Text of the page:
By: Jonathan Manthorphe, Vancouver Sun
Link to Article no longer available
The Vancouver Sun today had a story highlighting the fact that in China, commercial disputes can often turn into a kidnapping, or in some cases, can result in foreign business people being detained by the police.
The story is an odd mis-mash of old cases, some over 15 years old, added to some recent events. Generally the intent seems to be to give the impression that China is a little bit of a “Wild East”, and that corrupt officials will either interfere to turn a commercial dispute into a criminal matter or will look the other way if criminal activity (kidnapping and ransom of foreign executives) is used as a means of dealing with commercial disputes. Since the stories covered the entirety of a huge country like China, and a long period of time, I am not certain that the article is necessarily a realistic portrait of how things really work. Anecdotes are not evidence, so I remain somewhat unconvinced.
One of the things that the story does highlight, and that is interesting, is that China does not allow dual citizenship. As a result, many former Chinese nationals who have become citizens of Canada, the US, Australia etc., will often hide their new nationality, in order to avoid the hassle of getting a visa. Interestingly, the article also highlights that they also hide their new nationality so as not to appear foreign. The Chinese government therefore refuses to recognize the foreign nationality of such people and not grant consular access. (See my previous rant re the issue of consular access to dual nationals)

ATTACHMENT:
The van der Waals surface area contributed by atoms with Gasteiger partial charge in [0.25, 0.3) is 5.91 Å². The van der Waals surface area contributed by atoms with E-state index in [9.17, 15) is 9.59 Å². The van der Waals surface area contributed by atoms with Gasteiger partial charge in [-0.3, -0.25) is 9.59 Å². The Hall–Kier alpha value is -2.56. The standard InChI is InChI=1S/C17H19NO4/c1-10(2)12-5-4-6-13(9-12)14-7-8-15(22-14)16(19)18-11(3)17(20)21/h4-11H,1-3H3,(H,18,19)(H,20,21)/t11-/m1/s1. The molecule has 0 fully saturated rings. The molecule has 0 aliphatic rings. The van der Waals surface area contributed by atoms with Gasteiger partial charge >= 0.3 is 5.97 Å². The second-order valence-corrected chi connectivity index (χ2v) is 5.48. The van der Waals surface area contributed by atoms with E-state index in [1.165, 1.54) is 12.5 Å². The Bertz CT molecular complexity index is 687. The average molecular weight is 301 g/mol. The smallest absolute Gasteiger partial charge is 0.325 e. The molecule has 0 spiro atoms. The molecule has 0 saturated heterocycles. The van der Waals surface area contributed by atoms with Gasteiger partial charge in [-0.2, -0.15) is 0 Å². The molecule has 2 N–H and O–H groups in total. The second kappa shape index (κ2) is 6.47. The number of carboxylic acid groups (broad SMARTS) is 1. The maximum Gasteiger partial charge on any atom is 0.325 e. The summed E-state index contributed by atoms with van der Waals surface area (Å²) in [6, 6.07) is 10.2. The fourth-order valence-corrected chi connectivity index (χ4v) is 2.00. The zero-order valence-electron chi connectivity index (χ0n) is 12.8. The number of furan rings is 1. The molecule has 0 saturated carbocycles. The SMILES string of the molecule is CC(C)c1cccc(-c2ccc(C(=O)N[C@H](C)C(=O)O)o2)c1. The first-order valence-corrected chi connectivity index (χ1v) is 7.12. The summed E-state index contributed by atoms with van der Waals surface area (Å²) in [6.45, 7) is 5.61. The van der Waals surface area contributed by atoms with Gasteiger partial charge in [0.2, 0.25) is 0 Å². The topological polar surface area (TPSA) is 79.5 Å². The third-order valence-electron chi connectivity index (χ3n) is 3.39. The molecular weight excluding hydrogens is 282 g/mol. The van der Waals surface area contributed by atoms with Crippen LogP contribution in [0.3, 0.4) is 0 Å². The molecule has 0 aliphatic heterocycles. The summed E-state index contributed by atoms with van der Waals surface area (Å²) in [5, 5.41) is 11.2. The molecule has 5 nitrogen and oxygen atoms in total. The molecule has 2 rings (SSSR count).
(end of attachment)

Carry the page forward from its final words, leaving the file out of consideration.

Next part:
Without going into the issue of whether China should still be granting such access (because under their own law, such people are not Chinese nationals therefore not duals) the upshot of these stories from my perspective is that foreign nationals of Chinese extraction doing business in China really should take the time and make the effort to obtain foreign nationality. It does appear that the treatment of foreign nationals who actually do things properly (such as enter the country under a proper visa) do tend to fare somewhat better.
But I think the most important issue is not discussed in the article in all these cases, it was the business persons themselves who were held hostage to resolve the dispute. At least it was not their spouses or children who were being pulled off the street and/or thrown in jail. The foreigners/former Chinese nationals who were doing business in China at least did not have to worry about the safety of their families as well.
As a result, if the personal security situation in China is anywhere near as bad as the article suggests, Chinese entrepreneurs should be seriously considering getting foreign nationality at the first sign of success. At least that way they can get their family out, and only have to worry about their own skins.